The last book to be removed from a Montana public school library was Alligators in the Sewer and 222 Urban Legends, by Thomas J. Craughwell, in 2005. Johanna Freivalds, the librarian for Lockwood Middle School in Billings, says she was directed by the school's principal to remove it after a parent took exception to the book's adult language and sexual content. Although Freivalds says Urban Legends was not a noteworthy loss to the library, it's possible the ban could have been avoided.
"We didn't follow our own policy to the best of our ability," Freivalds says now.
The Montana Library Association lists more than 80 books that have been challenged in schools and public libraries in Montana since the 1970s. In addition to Urban Legends, that list includes complaints about James Welch's Fools Crow in the late '90s and a challenge against Catcher in the Rye at Big Sky High School in 2009. Banned Book Week, which begins Sept. 30, calls attention to these titles, as well as the policy behind keeping them on or taking them off the shelf.
B.J. McCracken, head librarian at Great Falls High School and chair of the MLA's Intellectual Freedom Committee, says most issues are resolved without removing books. Librarians will often work directly with parents to help control what their children read, while keeping the material in question available to other students.
"I think that overwhelmingly most people are against book banning," says McCracken, who fields calls from concerned parents in addition to tracking challenges. "There's just something about book banning that strikes people as being inherently wrong."
The policy was tested most recently when The Absolutely True Diary of a Part-Time Indian by Sherman Alexie was challenged in Helena High School in 2011 and the Geraldine School District again this year. A Helena parent objected to sexual references and adult language in the novel, which chronicles a young American Indian student's transition to a predominantly white school. The book was ultimately retained after each challenge, in part because of testimonials from students.
"They made very passionate, very eloquent arguments for why the book should stay in the curriculum," says Amy Cannata, communications director for the Montana ACLU, who attended the meeting in the Geraldine School District. "A couple of Native American kids got up and said that it was one of the first books that they read that they could really relate to."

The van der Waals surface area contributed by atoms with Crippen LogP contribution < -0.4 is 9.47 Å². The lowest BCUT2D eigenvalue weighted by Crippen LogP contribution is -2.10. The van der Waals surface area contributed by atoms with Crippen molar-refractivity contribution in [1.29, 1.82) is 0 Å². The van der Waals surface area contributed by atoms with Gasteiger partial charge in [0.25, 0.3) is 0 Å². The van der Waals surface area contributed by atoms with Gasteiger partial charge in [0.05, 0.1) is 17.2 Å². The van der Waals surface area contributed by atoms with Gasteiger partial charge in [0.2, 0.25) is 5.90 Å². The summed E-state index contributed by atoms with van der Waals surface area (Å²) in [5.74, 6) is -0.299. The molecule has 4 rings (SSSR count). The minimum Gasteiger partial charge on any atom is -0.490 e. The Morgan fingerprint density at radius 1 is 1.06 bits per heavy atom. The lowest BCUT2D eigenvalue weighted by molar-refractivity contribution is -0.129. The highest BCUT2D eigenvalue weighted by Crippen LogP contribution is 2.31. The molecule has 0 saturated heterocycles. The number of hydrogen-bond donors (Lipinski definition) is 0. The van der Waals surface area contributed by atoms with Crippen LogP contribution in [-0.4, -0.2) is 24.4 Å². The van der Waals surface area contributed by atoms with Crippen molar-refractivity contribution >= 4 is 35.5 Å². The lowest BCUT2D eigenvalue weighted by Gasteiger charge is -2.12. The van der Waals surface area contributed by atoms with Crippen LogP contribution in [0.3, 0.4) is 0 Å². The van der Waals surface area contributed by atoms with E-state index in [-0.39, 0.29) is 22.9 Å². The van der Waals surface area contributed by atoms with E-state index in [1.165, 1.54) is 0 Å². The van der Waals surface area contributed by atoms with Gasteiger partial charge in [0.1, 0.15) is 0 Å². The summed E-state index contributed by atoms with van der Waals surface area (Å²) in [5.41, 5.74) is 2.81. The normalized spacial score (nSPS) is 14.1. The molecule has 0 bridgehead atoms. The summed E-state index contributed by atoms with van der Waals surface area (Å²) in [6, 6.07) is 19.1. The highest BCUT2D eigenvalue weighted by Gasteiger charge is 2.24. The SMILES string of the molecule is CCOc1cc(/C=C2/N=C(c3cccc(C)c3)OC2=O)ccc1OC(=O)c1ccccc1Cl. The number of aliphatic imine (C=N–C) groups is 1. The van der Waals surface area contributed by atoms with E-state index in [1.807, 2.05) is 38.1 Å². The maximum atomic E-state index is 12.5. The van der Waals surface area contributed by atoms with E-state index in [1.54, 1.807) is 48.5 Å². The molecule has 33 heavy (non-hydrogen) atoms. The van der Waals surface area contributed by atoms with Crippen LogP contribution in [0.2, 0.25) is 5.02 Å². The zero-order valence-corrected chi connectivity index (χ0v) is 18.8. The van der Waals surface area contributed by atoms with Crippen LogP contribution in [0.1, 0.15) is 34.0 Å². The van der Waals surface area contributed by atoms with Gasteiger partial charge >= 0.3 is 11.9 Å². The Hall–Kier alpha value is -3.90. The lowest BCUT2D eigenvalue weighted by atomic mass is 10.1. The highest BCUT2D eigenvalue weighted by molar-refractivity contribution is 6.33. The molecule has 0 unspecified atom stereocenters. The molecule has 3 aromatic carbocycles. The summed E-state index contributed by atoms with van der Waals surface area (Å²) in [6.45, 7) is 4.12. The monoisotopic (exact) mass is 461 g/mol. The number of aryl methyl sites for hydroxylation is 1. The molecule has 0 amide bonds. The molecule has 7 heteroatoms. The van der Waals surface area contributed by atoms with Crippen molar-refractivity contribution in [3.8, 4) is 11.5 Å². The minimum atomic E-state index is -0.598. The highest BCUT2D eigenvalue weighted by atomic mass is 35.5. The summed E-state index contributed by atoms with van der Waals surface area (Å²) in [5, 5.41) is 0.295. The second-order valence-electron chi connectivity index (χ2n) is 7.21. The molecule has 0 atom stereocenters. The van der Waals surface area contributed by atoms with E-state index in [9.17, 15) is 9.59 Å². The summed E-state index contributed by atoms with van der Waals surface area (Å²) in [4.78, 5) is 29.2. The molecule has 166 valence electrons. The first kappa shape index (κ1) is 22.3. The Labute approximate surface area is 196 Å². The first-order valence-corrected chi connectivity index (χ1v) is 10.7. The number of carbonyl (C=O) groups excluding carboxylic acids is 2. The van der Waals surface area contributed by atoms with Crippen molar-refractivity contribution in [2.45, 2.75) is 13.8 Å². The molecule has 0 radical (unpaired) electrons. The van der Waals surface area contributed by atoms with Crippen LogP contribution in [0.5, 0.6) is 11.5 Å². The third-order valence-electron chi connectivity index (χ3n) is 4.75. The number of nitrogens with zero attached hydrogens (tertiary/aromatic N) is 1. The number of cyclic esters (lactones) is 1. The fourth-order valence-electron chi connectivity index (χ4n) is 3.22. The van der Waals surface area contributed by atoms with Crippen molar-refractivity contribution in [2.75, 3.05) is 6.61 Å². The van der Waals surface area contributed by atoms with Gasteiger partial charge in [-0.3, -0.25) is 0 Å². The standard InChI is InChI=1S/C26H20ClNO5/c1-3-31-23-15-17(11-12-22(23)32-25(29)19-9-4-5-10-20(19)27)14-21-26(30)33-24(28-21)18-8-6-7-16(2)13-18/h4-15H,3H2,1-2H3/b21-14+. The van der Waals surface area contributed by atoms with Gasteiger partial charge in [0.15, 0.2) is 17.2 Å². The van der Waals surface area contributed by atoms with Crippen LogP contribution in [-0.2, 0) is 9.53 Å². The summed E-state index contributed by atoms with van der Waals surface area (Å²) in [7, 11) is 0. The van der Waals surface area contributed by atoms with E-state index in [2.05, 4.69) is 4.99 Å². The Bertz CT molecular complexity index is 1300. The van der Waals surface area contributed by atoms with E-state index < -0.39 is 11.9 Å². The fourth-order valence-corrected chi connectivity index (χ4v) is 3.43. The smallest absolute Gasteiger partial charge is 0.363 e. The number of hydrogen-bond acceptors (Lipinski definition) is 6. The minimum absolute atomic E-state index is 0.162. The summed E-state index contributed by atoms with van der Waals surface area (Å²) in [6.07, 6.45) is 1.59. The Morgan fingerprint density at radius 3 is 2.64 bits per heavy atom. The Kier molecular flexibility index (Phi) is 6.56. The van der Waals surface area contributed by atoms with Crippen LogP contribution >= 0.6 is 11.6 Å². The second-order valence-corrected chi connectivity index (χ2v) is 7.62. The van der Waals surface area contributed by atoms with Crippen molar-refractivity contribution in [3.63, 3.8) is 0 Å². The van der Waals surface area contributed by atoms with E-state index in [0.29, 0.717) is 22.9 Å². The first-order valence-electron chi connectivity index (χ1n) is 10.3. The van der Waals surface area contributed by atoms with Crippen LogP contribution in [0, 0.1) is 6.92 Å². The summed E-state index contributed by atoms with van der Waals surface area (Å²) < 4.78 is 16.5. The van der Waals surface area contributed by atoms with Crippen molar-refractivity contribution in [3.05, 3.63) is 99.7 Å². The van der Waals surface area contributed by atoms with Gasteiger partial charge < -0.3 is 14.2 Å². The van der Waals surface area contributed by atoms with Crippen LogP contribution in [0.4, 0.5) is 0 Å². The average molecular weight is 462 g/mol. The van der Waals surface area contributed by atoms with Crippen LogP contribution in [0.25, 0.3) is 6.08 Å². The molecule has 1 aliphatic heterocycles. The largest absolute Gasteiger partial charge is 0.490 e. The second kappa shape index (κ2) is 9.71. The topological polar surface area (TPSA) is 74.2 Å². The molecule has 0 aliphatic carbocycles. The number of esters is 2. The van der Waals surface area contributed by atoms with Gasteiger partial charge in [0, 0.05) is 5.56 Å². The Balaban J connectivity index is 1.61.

Another challenge from Billings' Lockwood Middle School in 2007 produced an unintendedbut not unexpectedresult. Following the school's decision to remove Craughwell's Urban Legends guide, Freivalds says parents began to literally pick through the shelves of her library in search of other material they deemed offensive. They eventually found Mavis Jukes' The Guy Book: An Owner's Manual, a tongue-in-cheek guide to sexual health geared toward teenage boys. Several parents blasted the book's frank discussions of sexuality, and branded Freivalds herself a "purveyor of pornography."
"It was in no way a pornographic book," says Freivalds. "It was a health book. We teach health and aspects of sexuality in our curriculum. We have several books on reproductive health for young women, like Our Bodies, Ourselves. It's much harder to find something comparable for young men."
After the principal and superintendent voted to keep the book, the parent who made the challenge appealed to the school board. The board agreed the book's educational merit was worth keeping it on the shelves.
Freivalds adds that, during the public debate, The Guy Book became the most checked-out title in the school's library.
"I think it makes a lot of these books more appealing," Cannata says. "If someone tells them they can't read it, they want to read it more."
Cannata, who will be giving a presentation on statewide book challenges Saturday, Oct. 6, as part of the Festival of the Book in Missoula, says it's essential to follow these cases as they continue to occur in Montana and the rest of the country.
"We have to be very mindful of this, that there are a lot of people that want to control the information that we have available to us," Cannata says.
In the meantime, McCracken says she and other librarians have taken steps to make sure parents can keep track of what their children are reading to help avoid any conflicts, including offering alternative selections for their kids.
"We're not going to make a student read literature that is objectionable to their personal philosophy or something in their family value structure," she says. "The point to having the option is that no one is locked into something.
"Although," she adds with a laugh, "I'm sure that there are a lot of students who would feel that reading Shakespeare violated their personal value system."